dale001

Member
Joined
Jun 23, 2019
Messages
3
Greetings,

The confusion surrounds this question on the PA100 form:

Enter the percentage that this establishment's receipts or revenues represent of the total PA receipts or revenues of the Business Entity:”

Since I intend to sell items online (e-commerce) and I live in Pennsylvania, I will potentially have buyers in all 50 states, so should I put 2% (1 out of 50 states) as my answer?

Dale
 

VirtualGlobalPhone

Moderator
Joined
Apr 22, 2016
Messages
1,296
dale001 , welcome to bizwarriors.

Did you not got a chance to have a chat / email or call with your company accountant? This is some of the basic knowledge which normally all explain which formation of the company itself.
 

dale001

Member
Joined
Jun 23, 2019
Messages
3
dale001 , welcome to bizwarriors.

Did you not got a chance to have a chat / email or call with your company accountant? This is some of the basic knowledge which normally all explain which formation of the company itself.

I thought someone on here would know because it’s a standard question, no matter the state.
 

ElizabethLee

Member
Joined
Apr 8, 2021
Messages
2
Sell items online are taxed as well as any other sales. To tell the truth, I wouldn't like to pay taxes for it, but the law says the opposite. I would recommend you contact specialists who can advise you at the proper level regarding this issue. I don't know basic information about payments and possible tax relief. So, I always ask for help in this question for someone else who understands this. You can also find some companies on the internet that can consult you and give reliable information. They specialize in helping such entrepreneurs and individuals
 

djbaxter

Administrator
Joined
Nov 10, 2016
Messages
2,583
It may also depend on the laws applicable to where you do business, and the volume of any sales you make.

For example, in Canada, a business does not have to register and to collect sales tax (GST/HST) if your sales are less than $30,000 CAD:


The federal Goods and Services Tax/Harmonized Sales Tax (GST/HST) applies to most goods and services supplied in Canada. GST and HST are the same value-added tax, with GST referring to tax at a 5% rate in so-called non-harmonized jurisdictions, and HST referring to tax at higher so-called harmonized tax rates, currently at 13% (for sales to Ontario) and 15% (for sales to Nova Scotia, New Brunswick, Prince Edward Island, and Newfoundland and Labrador).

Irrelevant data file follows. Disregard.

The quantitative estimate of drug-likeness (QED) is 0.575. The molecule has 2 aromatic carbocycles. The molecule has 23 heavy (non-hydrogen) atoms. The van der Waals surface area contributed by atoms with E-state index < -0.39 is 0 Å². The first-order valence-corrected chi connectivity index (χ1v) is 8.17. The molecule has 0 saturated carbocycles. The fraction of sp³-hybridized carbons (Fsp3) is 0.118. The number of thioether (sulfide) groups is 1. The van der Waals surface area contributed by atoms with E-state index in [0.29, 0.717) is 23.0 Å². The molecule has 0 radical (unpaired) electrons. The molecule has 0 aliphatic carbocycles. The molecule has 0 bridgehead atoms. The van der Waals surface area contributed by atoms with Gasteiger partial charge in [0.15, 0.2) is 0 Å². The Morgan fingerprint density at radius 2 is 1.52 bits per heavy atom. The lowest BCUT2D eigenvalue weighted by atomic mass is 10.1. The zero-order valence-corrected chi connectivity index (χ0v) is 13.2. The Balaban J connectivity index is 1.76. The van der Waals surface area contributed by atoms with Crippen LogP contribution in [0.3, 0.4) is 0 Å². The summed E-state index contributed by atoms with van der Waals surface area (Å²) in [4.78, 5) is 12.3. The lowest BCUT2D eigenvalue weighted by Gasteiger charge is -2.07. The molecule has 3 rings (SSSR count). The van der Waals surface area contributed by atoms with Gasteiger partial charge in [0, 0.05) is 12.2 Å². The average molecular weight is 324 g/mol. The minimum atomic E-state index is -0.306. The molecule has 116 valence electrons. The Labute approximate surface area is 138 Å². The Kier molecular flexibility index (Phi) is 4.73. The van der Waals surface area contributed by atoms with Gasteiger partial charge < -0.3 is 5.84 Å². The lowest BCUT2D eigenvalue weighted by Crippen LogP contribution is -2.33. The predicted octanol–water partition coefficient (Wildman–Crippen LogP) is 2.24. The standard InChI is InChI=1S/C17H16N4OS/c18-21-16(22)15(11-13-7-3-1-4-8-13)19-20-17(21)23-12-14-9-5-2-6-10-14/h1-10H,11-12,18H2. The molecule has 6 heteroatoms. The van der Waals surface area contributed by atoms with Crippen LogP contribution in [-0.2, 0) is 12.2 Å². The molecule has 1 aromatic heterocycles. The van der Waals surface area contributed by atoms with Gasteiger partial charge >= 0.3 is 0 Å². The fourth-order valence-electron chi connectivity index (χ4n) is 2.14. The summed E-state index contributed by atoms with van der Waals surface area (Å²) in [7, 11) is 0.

Businesses resident in Canada with annual sales on an associated basis of $30,000 or less are generally not required to register for GST/HST. Canadian-based retailers with sales of more than $30,000 including associated entities are required to register and charge the GST/HST where applicable. Rules for registering for provincial sales tax in British Columbia, Saskatchewan and Manitoba vary by province.

Businesses not resident in Canada are not required to register for GST/HST if they are not carrying on business in Canada. However, if a non-resident of Canada making taxable supplies to customers in Canada were found to be carrying on business in Canada, it would be required to register and collect applicable GST/HST on its sales. The facts of each situation must be considered on their own merits when determining whether a business not resident in Canada is carrying on business in Canada.

On the other hand, from the same article:

However, all Canadian retailers selling goods online in the U.S. need to consider the U.S. Supreme Court decision in South Dakota v. Wayfair, released in June 2018. The Wayfair decision will likely expand Canadian companies’ obligation to register for, collect and remit sales tax, and file sales tax returns, in the U.S.
 
Top Bottom